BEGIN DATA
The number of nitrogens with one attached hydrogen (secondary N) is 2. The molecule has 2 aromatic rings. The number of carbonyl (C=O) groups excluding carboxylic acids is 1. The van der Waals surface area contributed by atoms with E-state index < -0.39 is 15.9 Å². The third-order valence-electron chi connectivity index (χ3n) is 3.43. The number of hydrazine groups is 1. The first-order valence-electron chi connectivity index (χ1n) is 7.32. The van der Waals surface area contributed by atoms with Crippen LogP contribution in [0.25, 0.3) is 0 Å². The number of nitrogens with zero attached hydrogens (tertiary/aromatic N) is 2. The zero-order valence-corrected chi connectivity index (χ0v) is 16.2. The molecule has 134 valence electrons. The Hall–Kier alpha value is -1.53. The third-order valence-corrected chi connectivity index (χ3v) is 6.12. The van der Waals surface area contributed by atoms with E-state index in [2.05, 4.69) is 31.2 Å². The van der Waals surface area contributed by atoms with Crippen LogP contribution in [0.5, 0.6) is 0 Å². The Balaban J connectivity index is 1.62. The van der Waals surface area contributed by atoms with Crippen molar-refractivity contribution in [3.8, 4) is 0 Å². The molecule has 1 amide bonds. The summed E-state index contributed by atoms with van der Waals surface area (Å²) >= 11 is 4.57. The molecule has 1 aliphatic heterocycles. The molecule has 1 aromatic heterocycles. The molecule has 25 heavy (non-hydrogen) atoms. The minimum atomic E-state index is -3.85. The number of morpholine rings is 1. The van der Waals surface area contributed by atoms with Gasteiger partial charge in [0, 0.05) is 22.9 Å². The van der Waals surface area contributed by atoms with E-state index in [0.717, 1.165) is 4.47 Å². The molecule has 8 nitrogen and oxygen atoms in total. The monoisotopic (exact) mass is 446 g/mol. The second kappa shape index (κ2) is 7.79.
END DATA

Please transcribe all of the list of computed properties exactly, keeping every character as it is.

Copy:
The number of nitrogens with one attached hydrogen (secondary N) is 2. The molecule has 2 aromatic rings. The number of carbonyl (C=O) groups excluding carboxylic acids is 1. The van der Waals surface area contributed by atoms with E-state index < -0.39 is 15.9 Å². The third-order valence-electron chi connectivity index (χ3n) is 3.43. The number of hydrazine groups is 1. The first-order valence-electron chi connectivity index (χ1n) is 7.32. The van der Waals surface area contributed by atoms with Crippen LogP contribution in [0.25, 0.3) is 0 Å². The number of nitrogens with zero attached hydrogens (tertiary/aromatic N) is 2. The zero-order valence-corrected chi connectivity index (χ0v) is 16.2. The molecule has 134 valence electrons. The Hall–Kier alpha value is -1.53. The third-order valence-corrected chi connectivity index (χ3v) is 6.12. The van der Waals surface area contributed by atoms with E-state index in [2.05, 4.69) is 31.2 Å². The van der Waals surface area contributed by atoms with Crippen LogP contribution in [0.5, 0.6) is 0 Å². The Balaban J connectivity index is 1.62. The van der Waals surface area contributed by atoms with Crippen molar-refractivity contribution in [3.8, 4) is 0 Å². The molecule has 1 amide bonds. The summed E-state index contributed by atoms with van der Waals surface area (Å²) >= 11 is 4.57. The molecule has 1 aliphatic heterocycles. The molecule has 1 aromatic heterocycles. The molecule has 25 heavy (non-hydrogen) atoms. The minimum atomic E-state index is -3.85. The number of morpholine rings is 1. The van der Waals surface area contributed by atoms with Gasteiger partial charge in [0, 0.05) is 22.9 Å². The van der Waals surface area contributed by atoms with E-state index in [0.717, 1.165) is 4.47 Å². The molecule has 8 nitrogen and oxygen atoms in total. The monoisotopic (exact) mass is 446 g/mol. The second kappa shape index (κ2) is 7.79.